If someone asked me when I began my Weight Watchers journey, “Are you interested in or committed to losing weight,” I’d have surely replied, “Committed! 110%”
Back in 2004, it was so fresh and new. And I was committed, 110%!
Before Weight Watchers, I’d never dieted a day in my life, so it was easy to adapt it as a lifestyle. I knew nothing else.
As a result, the scale kept rewarding me with smaller numbers week by week. My clothes were getting looser. And my confidence was soaring.
By the time I stepped off the plane in El Salvador to visit my then-boyfriend (now husband) in December, I was one hot mamita and man, I felt it!
But four years into this new body, the shiny-new-body-luster isn’t there anymore. I’m just “me.”
Not the girl who was shrinking before everyone’s eyes. Not the girl who could finally slip on designer jeans and not hate the reflection in the mirror. Not the girl who could suddenly spend 90 min. at the gym without croaking… Now, I can still do all those things…but I’m not shrinking anymore.
The thing is, I’m just “me” now.
I’ve put on a couple from my lowest, and I guess you could say I’ve taken a more “interested” approach.
Clearly, it’s not working; I still eat cleanly and exercise regularly, but the scale isn’t going down these days and my (much smaller sized) clothes aren’t loose. They fit just ok.
In order to knock off these nagging pounds, I must be committed to losing weight, to feel that “new love” feeling I felt when it was all so fresh and new.
To further explain the difference between “interested vs committed,” thanks to Molly from the Core board, here is an excerpt from Linda Spangle’s book 100 Days to Weight Loss.
People who are interested in losing weight:
1. Stick with it until something better comes along.
2. Take action only if they “feel like” doing it.
3. Need to see results in order to stay motivated.
4. Blame people or circumstances for their struggles.
5. Easily give up when they face challenges.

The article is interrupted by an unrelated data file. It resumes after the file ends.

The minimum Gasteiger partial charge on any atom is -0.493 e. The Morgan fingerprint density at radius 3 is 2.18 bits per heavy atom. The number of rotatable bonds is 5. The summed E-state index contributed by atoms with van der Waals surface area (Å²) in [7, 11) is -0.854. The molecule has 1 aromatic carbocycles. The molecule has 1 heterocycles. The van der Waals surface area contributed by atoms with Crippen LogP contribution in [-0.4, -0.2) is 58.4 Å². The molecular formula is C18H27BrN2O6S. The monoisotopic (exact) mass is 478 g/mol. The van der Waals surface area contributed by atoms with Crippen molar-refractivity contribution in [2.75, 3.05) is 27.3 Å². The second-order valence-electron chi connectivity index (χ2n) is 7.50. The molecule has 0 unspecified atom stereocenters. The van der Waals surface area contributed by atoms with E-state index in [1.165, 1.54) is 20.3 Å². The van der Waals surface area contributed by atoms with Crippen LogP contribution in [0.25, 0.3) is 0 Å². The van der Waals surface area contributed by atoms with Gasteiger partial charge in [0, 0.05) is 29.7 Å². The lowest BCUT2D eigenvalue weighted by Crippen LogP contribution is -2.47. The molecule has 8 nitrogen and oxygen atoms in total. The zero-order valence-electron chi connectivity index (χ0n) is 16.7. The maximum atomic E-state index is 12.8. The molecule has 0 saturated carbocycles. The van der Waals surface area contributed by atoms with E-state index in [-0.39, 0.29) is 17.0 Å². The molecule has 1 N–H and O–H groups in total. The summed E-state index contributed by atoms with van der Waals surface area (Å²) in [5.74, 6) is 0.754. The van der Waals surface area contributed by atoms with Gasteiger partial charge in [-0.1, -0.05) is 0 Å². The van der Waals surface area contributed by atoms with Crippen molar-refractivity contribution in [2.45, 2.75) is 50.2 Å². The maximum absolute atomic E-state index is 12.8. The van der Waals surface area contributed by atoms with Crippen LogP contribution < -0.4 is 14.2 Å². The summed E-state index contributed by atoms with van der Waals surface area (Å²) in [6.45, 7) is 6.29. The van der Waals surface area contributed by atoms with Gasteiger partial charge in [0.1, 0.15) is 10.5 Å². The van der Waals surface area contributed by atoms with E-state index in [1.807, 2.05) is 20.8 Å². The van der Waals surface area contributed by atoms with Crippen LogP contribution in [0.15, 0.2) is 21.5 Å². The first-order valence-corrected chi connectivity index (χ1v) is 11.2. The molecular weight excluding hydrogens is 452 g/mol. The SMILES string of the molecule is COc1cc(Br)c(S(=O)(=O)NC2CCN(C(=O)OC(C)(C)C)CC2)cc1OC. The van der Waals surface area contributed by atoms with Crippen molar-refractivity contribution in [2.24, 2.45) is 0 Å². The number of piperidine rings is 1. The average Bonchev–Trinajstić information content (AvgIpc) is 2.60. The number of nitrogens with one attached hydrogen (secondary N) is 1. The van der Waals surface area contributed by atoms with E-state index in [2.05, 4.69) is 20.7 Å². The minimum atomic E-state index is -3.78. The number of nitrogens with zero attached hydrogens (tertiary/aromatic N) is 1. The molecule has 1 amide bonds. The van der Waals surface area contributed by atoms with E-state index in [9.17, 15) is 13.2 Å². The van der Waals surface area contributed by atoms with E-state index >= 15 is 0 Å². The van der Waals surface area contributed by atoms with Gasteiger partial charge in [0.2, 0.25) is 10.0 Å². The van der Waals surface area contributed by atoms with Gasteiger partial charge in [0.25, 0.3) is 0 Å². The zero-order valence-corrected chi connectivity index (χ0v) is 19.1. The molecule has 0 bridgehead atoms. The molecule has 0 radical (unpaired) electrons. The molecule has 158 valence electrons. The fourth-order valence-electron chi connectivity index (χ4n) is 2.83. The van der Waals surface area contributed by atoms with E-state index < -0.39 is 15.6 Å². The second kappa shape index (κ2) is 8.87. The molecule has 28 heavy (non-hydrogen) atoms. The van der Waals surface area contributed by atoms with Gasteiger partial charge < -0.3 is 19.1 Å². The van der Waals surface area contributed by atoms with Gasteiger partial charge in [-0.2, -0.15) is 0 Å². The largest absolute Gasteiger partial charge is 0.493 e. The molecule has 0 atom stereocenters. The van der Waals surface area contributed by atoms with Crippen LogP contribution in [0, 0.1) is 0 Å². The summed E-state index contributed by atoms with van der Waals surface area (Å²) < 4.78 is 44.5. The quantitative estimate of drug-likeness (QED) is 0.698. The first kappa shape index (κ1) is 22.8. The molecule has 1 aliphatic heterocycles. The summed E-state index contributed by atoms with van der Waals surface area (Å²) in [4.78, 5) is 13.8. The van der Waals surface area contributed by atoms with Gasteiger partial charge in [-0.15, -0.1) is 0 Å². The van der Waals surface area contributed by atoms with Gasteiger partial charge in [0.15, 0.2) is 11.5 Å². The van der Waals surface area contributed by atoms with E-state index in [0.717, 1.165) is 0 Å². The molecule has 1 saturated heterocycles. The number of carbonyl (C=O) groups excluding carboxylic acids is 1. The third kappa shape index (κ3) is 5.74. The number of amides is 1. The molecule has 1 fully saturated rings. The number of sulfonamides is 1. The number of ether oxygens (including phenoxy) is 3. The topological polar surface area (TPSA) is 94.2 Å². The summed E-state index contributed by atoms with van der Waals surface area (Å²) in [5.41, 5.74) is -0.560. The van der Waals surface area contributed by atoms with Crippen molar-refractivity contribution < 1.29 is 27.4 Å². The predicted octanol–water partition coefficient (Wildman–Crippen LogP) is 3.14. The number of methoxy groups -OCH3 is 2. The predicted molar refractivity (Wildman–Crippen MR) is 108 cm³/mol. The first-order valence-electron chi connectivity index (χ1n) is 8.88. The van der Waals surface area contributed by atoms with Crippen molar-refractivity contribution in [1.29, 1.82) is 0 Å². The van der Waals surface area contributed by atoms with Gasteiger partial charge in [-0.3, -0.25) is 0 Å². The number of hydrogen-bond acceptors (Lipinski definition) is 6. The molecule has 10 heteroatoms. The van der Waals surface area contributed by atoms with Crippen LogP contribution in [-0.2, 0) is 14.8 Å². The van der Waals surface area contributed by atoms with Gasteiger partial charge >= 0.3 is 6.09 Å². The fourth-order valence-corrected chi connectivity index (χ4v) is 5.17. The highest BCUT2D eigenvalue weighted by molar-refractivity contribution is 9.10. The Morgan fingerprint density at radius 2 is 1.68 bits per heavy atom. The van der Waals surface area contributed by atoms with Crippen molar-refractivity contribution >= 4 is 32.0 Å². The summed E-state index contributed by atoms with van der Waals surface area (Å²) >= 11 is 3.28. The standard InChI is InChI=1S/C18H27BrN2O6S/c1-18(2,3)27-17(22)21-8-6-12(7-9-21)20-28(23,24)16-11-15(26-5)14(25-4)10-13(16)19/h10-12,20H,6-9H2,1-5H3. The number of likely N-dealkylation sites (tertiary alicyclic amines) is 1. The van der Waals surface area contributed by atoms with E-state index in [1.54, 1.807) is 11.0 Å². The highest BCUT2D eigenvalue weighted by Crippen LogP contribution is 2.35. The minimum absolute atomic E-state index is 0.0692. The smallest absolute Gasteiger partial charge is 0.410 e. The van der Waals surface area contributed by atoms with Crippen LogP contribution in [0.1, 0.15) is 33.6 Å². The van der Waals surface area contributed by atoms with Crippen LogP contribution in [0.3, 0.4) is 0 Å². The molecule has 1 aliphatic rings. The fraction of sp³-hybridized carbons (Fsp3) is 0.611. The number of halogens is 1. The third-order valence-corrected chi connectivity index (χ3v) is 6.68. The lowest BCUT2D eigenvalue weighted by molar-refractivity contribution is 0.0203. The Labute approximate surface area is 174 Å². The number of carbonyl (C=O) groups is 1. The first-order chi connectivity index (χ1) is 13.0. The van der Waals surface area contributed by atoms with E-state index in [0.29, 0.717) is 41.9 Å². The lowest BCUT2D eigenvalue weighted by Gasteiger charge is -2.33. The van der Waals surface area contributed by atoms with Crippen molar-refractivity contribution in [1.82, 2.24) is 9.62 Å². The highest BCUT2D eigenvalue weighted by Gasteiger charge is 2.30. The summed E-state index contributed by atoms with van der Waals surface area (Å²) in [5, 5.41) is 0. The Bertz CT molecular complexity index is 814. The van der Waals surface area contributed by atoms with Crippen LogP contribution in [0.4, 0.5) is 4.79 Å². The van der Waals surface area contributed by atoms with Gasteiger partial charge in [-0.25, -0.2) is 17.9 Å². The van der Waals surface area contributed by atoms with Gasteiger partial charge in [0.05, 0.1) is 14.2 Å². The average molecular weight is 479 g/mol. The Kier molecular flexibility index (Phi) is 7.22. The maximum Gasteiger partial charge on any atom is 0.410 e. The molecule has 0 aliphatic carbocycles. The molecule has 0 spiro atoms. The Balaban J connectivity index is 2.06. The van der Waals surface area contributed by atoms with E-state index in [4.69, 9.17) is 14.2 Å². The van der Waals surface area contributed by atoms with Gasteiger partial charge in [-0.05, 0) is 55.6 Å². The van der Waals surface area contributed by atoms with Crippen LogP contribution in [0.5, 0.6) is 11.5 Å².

People who are committed to losing weight:
1. Stick with their plans no matter what.
2. Take action whether they feel like doing it or not.
3. Assume that if they stay motivated results will follow.
4. Take responsibility for their own actions.
5. Keep going in spite of challenges and setbacks.
I can easily translate this “interested vs. committed” notion to overcoming disordered eating behaviors.
We all can.
The question becomes, how bad do we want it?
Right now, I am committed to two things. One is a tangible goal, and the other is more vague.
First, and most importantly, I’d like to make more progress re: disordered eating. I feel like I’m taking baby steps forward, which is a good thing, but I also have blips on the radar, which is part of the recovery process. (I realize this is a very vague goal: when is someone ever truly healed? I’m not quite sure).
And second, I’d like to be back at my goal weight (not unrealistic at all) by October 2, my 29th birthday. Not because I am being obsessed with my weight (trust me that is not my intent), but because I know where I feel my best, and it’s not right where I am today. (Fortunately, it’s not a long way away, either!)
I did it last time with an all-or-nothing approach … but this time, I intend to do it with a more balanced, harmonic “gray” approach.
For both to happen, I need to be 110% committed, especially since these two goals go hand-in-hand.
I believe that as I overcome the disordered eating issues, the anxiety issues, and truly learn to love myself and treat myself kindly … the scale (or tape measure) will help validate those efforts.
Until then, all I can do is try, and be faithful, two things I’m proud to say I do really well.
How about you? What are you committed to at the moment?